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Lanthanides as electron Dimmer switch in organometallic catalysis

Periodic Reporting for period 2 - LanAsCat (Lanthanides as electron Dimmer switch in organometallic catalysis)

Reporting period: 2018-10-01 to 2020-03-31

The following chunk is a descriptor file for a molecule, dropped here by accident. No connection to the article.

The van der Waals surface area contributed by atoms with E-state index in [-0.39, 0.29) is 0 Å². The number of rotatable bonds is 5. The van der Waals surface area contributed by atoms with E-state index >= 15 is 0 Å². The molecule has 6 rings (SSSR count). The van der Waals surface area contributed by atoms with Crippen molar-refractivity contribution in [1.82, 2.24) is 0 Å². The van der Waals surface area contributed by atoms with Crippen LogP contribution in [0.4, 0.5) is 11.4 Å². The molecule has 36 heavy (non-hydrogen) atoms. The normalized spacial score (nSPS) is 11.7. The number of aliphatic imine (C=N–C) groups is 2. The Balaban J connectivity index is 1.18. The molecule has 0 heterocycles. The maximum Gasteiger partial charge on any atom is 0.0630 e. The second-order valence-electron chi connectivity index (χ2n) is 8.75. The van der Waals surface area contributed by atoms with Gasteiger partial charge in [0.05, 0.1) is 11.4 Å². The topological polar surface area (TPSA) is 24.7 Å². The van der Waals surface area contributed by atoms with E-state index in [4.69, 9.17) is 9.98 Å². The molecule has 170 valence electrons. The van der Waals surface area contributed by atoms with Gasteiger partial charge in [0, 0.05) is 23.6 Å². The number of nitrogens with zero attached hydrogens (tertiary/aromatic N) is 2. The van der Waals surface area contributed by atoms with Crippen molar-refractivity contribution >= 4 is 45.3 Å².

Complexes containing redox non-innocent ligands have been well developed in the last decade with transition metal ions and have led to very important chemical transformations at lowest environmental and economic costs. Nonetheless examples with f-element are very rare and the field is almost empty with lanthanides. This is unfortunate since divalent lanthanides are excellent sources of single electron and would provide a good control of the ligand reduction because of strong electron correlation in these systems. Thus, this proposal aims at developing this field with organolanthanides. The synthesis of original complexes containing lanthanides, redox non-innocent ligands and transitions metals is herein proposed: the first providing reversible electron(s) source(s) (remote control), the second acting as electron(s) reservoir and controlling the electron correlation strength (“dimmer switch”), and the last being the site of the selective catalytic reaction. Because of this regulated electron transfer, the oxidation state of the transition metal will be modified only at specific steps, allowing the establishment of a new paradigm is organometallic catalysis with group 9 and 10 transition metals. These original complexes will be synthetized and deeply characterized by specific spectroscopic and theoretical analyses. The principal goal is to synthetize active catalysts toward C-H bonds activation, and methane activation is regarded as an ultimate achievement as is hydroalkylation of olefins. To increase the chances of success, the proposal is based on preliminary results obtained recently in the group. Several examples of original heterobimetallic and heterotrimetallic complexes containing lanthanides and transition metals of group 10 will be discussed as a good starting point for the feasibility of this challenging project that aims at answering a large societal concern: the reduction of atmospheric pollutants, such as methane, and transformation in valuable products.